Homecoming week poses unique challenges to high school faculty.
Schedules are changed.
Students are charged up for the games.
The classroom is probably the last place they want to be.
For teachers, "it's a little hectic, I will admit," said Stephanie Harvey, Moffat County High School science teacher.
What do MCHS teachers do during homecoming week?
Harvey plans more hands-on activities for her students, who range from ninth- to 12th-graders, during homecoming week.
"They can be standing up, they can be roaming around, they can be doing (activities) because that's what they want to do anyway," she said.
Harvey makes the adjustment because she sees homecoming bringing students together.
"If everyone has the same goal, I think everyone can relate to one another no matter what group : they're in," she said.
She also believes homecoming can also increase students' investment in their school.
"I'd rather see some school spirit and some school involvement and ownership for a week" than students' lack of interest later in the year, Harvey said, adding that later on, students who are involved in homecoming may be more involved in school throughout the year.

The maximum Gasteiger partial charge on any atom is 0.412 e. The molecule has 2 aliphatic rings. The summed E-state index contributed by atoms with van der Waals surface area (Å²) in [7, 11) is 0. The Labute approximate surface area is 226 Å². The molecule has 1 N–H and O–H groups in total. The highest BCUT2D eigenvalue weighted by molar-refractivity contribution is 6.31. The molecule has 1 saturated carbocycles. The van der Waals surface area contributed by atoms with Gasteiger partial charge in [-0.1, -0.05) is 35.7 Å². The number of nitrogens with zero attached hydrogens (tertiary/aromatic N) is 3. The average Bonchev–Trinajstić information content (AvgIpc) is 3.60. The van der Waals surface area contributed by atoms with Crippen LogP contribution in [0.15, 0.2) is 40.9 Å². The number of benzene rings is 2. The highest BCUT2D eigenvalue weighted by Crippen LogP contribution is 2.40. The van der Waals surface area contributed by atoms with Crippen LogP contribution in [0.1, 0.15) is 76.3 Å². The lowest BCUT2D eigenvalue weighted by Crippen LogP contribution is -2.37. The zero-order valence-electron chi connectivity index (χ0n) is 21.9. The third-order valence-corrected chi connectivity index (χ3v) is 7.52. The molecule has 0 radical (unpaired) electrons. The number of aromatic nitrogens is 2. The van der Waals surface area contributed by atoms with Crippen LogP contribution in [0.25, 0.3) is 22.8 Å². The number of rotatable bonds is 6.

Like Harvey, Kip Hafey, MCHS health and fitness teacher, tries to make room for students' excitement rather than squelching it.
He keeps his class upbeat and his students moving during homecoming week, he said, to make use of students' extra energy.
The week can be stressful for teachers. In addition to their normal classroom responsibilities, teachers often must chaperone special events, such as the homecoming dance or sporting events.
But there are payoffs, too.
"There are few things, such as homecoming, that just bring the entire student body together," he said, "because so many people are involved in it. It's not just one team."
The MCHS band takes part in the celebration, as do the high school's cheerleading and dance teams. The community also gets involved by entering floats and other attractions in the annual parade.
Homecoming week can be an exceptionally busy time for MCHS faculty.
"But it's also a great time," Hafey said.
Bridget Manley can be reached at 875-1795 or email@example.com